Press release

Wildlife crime fight continues

This news article was published under the 2010 to 2015 Conservative and Liberal Democrat coalition government

Continued funding has secured the future of the UK National Wildlife Crime Unit (NWCU) Environment Minister Richard Benyon confirmed today.

The NWCU is at the forefront of the UK’s fight against the growing illegal wildlife trade. Through effective intelligence-led enforcement, it targets key criminals engaged in serious and organised crime.

Announcing the funding, Richard Benyon said:

Wildlife crime is a very serious issue with organised gangs using the proceeds from illegally traded items like rhino horn to fuel other illegal activities. It’s right that a specialist unit supports the police in bringing these people to trial. The funding for another year will mean the unit can continue to bring criminals to justice and tackle the illegal wildlife trade both at home and abroad.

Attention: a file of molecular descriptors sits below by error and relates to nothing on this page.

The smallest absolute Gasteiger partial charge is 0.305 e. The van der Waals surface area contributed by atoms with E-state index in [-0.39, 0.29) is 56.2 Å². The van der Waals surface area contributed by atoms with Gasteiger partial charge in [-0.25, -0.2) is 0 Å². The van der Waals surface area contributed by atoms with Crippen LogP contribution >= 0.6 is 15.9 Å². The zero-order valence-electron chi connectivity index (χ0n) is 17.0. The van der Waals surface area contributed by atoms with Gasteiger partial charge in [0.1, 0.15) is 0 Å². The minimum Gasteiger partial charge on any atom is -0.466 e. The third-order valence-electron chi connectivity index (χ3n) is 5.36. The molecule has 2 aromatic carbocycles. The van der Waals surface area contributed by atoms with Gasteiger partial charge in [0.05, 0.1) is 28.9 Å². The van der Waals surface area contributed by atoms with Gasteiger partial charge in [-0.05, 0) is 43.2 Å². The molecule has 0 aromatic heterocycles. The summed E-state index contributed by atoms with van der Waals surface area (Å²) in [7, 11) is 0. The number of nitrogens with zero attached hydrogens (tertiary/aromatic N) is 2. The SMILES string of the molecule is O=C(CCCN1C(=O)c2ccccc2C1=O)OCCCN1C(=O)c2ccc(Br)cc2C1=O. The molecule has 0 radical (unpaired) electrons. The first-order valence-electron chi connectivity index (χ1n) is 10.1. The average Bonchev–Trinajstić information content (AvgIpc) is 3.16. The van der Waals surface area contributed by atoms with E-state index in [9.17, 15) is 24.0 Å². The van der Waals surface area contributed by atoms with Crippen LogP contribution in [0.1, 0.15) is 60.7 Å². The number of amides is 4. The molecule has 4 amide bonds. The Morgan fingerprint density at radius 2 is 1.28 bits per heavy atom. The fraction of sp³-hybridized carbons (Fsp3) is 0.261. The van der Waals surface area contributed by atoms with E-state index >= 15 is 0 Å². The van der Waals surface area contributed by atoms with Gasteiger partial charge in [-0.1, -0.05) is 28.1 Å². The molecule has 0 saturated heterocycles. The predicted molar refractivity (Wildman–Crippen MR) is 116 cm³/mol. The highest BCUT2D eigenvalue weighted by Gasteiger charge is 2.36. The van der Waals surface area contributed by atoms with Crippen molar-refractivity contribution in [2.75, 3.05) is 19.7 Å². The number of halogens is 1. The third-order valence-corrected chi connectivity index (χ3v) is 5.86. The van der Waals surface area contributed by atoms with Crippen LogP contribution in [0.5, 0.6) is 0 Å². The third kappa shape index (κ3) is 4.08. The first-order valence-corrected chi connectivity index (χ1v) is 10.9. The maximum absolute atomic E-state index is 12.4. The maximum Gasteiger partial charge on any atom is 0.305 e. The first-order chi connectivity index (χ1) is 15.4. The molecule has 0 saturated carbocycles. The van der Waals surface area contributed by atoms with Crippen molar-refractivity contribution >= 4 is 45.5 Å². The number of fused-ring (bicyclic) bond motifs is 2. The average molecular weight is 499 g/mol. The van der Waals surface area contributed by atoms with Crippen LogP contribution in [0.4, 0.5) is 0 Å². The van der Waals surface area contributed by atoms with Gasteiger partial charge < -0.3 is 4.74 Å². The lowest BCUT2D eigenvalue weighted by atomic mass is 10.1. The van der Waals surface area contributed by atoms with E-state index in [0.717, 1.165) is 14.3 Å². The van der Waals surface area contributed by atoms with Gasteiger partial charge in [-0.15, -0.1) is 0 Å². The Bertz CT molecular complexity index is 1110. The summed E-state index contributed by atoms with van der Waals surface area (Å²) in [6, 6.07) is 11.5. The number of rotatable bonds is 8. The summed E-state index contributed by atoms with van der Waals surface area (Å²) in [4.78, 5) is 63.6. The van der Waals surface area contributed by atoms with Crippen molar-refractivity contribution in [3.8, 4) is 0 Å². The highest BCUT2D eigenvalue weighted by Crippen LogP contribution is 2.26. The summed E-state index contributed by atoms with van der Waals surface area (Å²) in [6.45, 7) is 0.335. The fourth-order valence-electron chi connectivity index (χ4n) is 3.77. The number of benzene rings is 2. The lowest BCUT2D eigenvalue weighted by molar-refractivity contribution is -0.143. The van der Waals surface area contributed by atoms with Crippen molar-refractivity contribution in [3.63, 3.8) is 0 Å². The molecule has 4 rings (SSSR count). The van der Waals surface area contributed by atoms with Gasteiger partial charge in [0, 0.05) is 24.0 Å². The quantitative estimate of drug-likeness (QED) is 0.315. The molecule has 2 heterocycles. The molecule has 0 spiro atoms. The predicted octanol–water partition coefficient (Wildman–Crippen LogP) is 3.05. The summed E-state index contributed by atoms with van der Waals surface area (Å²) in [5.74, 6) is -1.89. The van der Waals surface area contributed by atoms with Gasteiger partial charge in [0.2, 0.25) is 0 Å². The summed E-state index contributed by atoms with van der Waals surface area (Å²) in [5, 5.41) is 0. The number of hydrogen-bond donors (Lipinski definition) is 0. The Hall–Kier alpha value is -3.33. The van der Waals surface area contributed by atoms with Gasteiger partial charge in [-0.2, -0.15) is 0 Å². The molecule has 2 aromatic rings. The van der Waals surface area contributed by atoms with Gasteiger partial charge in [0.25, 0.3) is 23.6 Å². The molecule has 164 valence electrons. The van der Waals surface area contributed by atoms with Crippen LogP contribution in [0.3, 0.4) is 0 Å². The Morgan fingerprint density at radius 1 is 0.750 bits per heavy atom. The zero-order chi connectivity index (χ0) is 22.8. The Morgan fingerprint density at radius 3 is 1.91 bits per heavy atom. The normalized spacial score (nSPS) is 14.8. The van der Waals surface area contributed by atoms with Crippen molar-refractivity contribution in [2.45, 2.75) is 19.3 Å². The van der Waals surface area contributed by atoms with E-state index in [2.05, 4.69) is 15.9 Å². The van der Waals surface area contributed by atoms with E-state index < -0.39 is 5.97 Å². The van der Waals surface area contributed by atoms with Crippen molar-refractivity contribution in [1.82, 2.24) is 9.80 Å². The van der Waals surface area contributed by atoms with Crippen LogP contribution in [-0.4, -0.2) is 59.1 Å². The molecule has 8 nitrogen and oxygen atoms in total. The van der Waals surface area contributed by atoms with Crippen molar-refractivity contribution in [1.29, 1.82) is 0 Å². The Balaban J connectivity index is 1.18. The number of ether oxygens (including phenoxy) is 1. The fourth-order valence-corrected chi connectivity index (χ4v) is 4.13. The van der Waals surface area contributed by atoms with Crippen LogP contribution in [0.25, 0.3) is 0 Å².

The Wildlife Crime Unit has been instrumental in the UK in combating the illegal trade in rhino horn, which now has a blackmarket value in Asia as high as gold.

During 2012 the NWCU:

  • provided direct assistance in 175 cases;
  • supported a further 74 cases and provided direct input into 13 ongoing enforcement operations involving wildlife and other criminality within the UK;
  • collated and assessed 970 intelligence logs helped with a number of the 57 cases known to have been brought;
  • supported a Europol project focussing on illegal trade in rhino horn; and
  • supported Interpol projects on internet trade in ivory, on the illegal trade in birds and on illegal trade in endangered species and tigers particularly .

Defra funds £136,000 of the NWCU budget; it is additionally funded by the Home Office, who will match Defra funding with a further £136,000.


The NWCU is a strategic police unit, based in Livingston in Scotland, which collates intelligence and enforcement activity about wildlife crime across all UK police forces. Recently it has run major operations concerning badger-baiting, the smuggling of reptiles and amphibians, and the persecution of raptors.